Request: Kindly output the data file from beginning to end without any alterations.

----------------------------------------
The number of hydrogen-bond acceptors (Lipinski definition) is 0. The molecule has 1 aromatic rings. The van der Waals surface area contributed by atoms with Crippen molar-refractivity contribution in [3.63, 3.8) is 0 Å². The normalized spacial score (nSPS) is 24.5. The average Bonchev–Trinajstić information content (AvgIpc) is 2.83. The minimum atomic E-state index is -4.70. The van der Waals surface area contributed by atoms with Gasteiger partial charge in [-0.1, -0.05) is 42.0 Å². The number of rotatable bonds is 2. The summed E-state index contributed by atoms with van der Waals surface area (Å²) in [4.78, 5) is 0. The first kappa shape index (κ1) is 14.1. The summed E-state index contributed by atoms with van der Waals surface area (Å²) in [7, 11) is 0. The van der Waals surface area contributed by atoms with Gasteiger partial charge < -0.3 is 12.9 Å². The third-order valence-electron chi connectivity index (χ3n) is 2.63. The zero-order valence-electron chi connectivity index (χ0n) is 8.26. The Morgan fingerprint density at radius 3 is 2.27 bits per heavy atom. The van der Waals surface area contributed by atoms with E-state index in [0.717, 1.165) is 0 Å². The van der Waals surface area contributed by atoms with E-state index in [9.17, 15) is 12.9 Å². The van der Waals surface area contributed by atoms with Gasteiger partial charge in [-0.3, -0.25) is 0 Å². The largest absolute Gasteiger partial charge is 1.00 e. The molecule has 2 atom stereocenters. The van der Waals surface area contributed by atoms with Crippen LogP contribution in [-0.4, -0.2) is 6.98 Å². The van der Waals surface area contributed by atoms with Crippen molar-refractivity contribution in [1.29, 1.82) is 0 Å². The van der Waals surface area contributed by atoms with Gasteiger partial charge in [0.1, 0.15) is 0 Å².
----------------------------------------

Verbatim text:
The number of hydrogen-bond acceptors (Lipinski definition) is 0. The molecule has 1 aromatic rings. The van der Waals surface area contributed by atoms with Crippen molar-refractivity contribution in [3.63, 3.8) is 0 Å². The normalized spacial score (nSPS) is 24.5. The average Bonchev–Trinajstić information content (AvgIpc) is 2.83. The minimum atomic E-state index is -4.70. The van der Waals surface area contributed by atoms with Gasteiger partial charge in [-0.1, -0.05) is 42.0 Å². The number of rotatable bonds is 2. The summed E-state index contributed by atoms with van der Waals surface area (Å²) in [4.78, 5) is 0. The first kappa shape index (κ1) is 14.1. The summed E-state index contributed by atoms with van der Waals surface area (Å²) in [7, 11) is 0. The van der Waals surface area contributed by atoms with Gasteiger partial charge < -0.3 is 12.9 Å². The third-order valence-electron chi connectivity index (χ3n) is 2.63. The zero-order valence-electron chi connectivity index (χ0n) is 8.26. The Morgan fingerprint density at radius 3 is 2.27 bits per heavy atom. The van der Waals surface area contributed by atoms with E-state index in [0.717, 1.165) is 0 Å². The van der Waals surface area contributed by atoms with E-state index in [9.17, 15) is 12.9 Å². The van der Waals surface area contributed by atoms with Gasteiger partial charge in [-0.3, -0.25) is 0 Å². The largest absolute Gasteiger partial charge is 1.00 e. The molecule has 2 atom stereocenters. The van der Waals surface area contributed by atoms with Crippen LogP contribution in [-0.4, -0.2) is 6.98 Å². The van der Waals surface area contributed by atoms with Crippen molar-refractivity contribution in [1.29, 1.82) is 0 Å². The van der Waals surface area contributed by atoms with Gasteiger partial charge in [0.1, 0.15) is 0 Å².